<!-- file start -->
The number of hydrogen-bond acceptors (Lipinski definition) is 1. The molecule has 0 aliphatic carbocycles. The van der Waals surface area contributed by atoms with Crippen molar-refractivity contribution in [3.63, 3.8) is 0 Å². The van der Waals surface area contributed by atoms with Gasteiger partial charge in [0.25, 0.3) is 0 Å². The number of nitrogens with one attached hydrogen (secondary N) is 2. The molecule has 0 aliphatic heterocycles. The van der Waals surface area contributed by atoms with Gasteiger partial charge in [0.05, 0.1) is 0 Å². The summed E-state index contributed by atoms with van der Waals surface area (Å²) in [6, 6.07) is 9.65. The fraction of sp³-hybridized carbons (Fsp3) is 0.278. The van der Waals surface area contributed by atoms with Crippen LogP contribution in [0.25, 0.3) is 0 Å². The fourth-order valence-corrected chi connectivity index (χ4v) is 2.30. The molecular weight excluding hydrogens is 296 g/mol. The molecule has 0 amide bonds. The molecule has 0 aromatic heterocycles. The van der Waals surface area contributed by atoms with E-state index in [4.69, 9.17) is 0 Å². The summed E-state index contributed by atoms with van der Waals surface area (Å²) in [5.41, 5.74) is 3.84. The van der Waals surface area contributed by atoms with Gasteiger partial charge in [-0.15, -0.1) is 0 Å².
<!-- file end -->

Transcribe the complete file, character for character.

The number of hydrogen-bond acceptors (Lipinski definition) is 1. The molecule has 0 aliphatic carbocycles. The van der Waals surface area contributed by atoms with Crippen molar-refractivity contribution in [3.63, 3.8) is 0 Å². The van der Waals surface area contributed by atoms with Gasteiger partial charge in [0.25, 0.3) is 0 Å². The number of nitrogens with one attached hydrogen (secondary N) is 2. The molecule has 0 aliphatic heterocycles. The van der Waals surface area contributed by atoms with Gasteiger partial charge in [0.05, 0.1) is 0 Å². The summed E-state index contributed by atoms with van der Waals surface area (Å²) in [6, 6.07) is 9.65. The fraction of sp³-hybridized carbons (Fsp3) is 0.278. The van der Waals surface area contributed by atoms with Crippen LogP contribution in [0.25, 0.3) is 0 Å². The fourth-order valence-corrected chi connectivity index (χ4v) is 2.30. The molecular weight excluding hydrogens is 296 g/mol. The molecule has 0 amide bonds. The molecule has 0 aromatic heterocycles. The van der Waals surface area contributed by atoms with E-state index in [4.69, 9.17) is 0 Å². The summed E-state index contributed by atoms with van der Waals surface area (Å²) in [5.41, 5.74) is 3.84. The van der Waals surface area contributed by atoms with Gasteiger partial charge in [-0.15, -0.1) is 0 Å².